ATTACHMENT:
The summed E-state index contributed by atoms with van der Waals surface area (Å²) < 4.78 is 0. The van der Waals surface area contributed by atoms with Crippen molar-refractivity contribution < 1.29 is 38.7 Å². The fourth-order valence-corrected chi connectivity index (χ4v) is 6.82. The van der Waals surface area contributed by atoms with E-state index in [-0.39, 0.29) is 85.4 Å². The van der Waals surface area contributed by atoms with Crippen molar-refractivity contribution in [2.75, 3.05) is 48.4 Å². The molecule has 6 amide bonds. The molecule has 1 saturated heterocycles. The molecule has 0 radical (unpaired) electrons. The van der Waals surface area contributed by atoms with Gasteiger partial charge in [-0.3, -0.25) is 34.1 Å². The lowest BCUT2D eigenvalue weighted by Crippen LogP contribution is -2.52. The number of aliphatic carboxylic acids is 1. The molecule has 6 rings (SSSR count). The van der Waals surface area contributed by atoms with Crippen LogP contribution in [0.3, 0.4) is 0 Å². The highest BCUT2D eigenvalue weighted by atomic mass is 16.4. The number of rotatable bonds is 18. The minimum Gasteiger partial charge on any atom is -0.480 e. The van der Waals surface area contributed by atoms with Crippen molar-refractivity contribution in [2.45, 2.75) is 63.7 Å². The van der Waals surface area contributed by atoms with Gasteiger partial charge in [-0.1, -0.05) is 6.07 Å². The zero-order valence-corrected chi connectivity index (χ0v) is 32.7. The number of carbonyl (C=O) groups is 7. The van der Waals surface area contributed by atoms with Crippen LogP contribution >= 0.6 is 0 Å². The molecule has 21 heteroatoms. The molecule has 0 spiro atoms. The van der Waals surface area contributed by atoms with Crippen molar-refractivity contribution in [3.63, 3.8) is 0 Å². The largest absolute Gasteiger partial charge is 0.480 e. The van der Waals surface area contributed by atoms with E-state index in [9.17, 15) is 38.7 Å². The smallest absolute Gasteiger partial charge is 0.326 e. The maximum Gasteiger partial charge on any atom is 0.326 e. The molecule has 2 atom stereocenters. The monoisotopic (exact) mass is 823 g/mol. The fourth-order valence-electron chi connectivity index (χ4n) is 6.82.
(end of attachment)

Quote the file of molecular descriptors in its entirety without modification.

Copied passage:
The summed E-state index contributed by atoms with van der Waals surface area (Å²) < 4.78 is 0. The van der Waals surface area contributed by atoms with Crippen molar-refractivity contribution < 1.29 is 38.7 Å². The fourth-order valence-corrected chi connectivity index (χ4v) is 6.82. The van der Waals surface area contributed by atoms with E-state index in [-0.39, 0.29) is 85.4 Å². The van der Waals surface area contributed by atoms with Crippen molar-refractivity contribution in [2.75, 3.05) is 48.4 Å². The molecule has 6 amide bonds. The molecule has 1 saturated heterocycles. The molecule has 0 radical (unpaired) electrons. The van der Waals surface area contributed by atoms with Gasteiger partial charge in [-0.3, -0.25) is 34.1 Å². The lowest BCUT2D eigenvalue weighted by Crippen LogP contribution is -2.52. The number of aliphatic carboxylic acids is 1. The molecule has 6 rings (SSSR count). The van der Waals surface area contributed by atoms with Crippen LogP contribution in [0.3, 0.4) is 0 Å². The highest BCUT2D eigenvalue weighted by atomic mass is 16.4. The number of rotatable bonds is 18. The minimum Gasteiger partial charge on any atom is -0.480 e. The van der Waals surface area contributed by atoms with Crippen molar-refractivity contribution in [2.45, 2.75) is 63.7 Å². The van der Waals surface area contributed by atoms with Gasteiger partial charge in [-0.1, -0.05) is 6.07 Å². The zero-order valence-corrected chi connectivity index (χ0v) is 32.7. The number of carbonyl (C=O) groups is 7. The van der Waals surface area contributed by atoms with Crippen LogP contribution >= 0.6 is 0 Å². The molecule has 21 heteroatoms. The molecule has 0 spiro atoms. The van der Waals surface area contributed by atoms with Crippen molar-refractivity contribution in [3.63, 3.8) is 0 Å². The largest absolute Gasteiger partial charge is 0.480 e. The van der Waals surface area contributed by atoms with E-state index in [9.17, 15) is 38.7 Å². The smallest absolute Gasteiger partial charge is 0.326 e. The maximum Gasteiger partial charge on any atom is 0.326 e. The molecule has 2 atom stereocenters. The monoisotopic (exact) mass is 823 g/mol. The fourth-order valence-electron chi connectivity index (χ4n) is 6.82.